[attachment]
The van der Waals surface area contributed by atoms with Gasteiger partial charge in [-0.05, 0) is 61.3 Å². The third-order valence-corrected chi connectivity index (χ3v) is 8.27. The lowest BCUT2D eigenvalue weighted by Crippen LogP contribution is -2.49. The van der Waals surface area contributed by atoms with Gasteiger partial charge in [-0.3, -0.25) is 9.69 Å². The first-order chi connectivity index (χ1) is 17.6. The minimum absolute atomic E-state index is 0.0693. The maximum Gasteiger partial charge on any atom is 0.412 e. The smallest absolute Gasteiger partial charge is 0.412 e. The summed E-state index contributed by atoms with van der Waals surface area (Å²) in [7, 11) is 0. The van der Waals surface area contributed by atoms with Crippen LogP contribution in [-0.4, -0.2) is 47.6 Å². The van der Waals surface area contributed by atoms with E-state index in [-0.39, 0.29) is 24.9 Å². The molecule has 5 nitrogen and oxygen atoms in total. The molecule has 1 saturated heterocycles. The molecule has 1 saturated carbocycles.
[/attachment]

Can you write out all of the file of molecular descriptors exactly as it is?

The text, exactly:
The van der Waals surface area contributed by atoms with Gasteiger partial charge in [-0.05, 0) is 61.3 Å². The third-order valence-corrected chi connectivity index (χ3v) is 8.27. The lowest BCUT2D eigenvalue weighted by Crippen LogP contribution is -2.49. The van der Waals surface area contributed by atoms with Gasteiger partial charge in [-0.3, -0.25) is 9.69 Å². The first-order chi connectivity index (χ1) is 17.6. The minimum absolute atomic E-state index is 0.0693. The maximum Gasteiger partial charge on any atom is 0.412 e. The smallest absolute Gasteiger partial charge is 0.412 e. The summed E-state index contributed by atoms with van der Waals surface area (Å²) in [7, 11) is 0. The van der Waals surface area contributed by atoms with Crippen LogP contribution in [-0.4, -0.2) is 47.6 Å². The van der Waals surface area contributed by atoms with E-state index in [-0.39, 0.29) is 24.9 Å². The molecule has 5 nitrogen and oxygen atoms in total. The molecule has 1 saturated heterocycles. The molecule has 1 saturated carbocycles.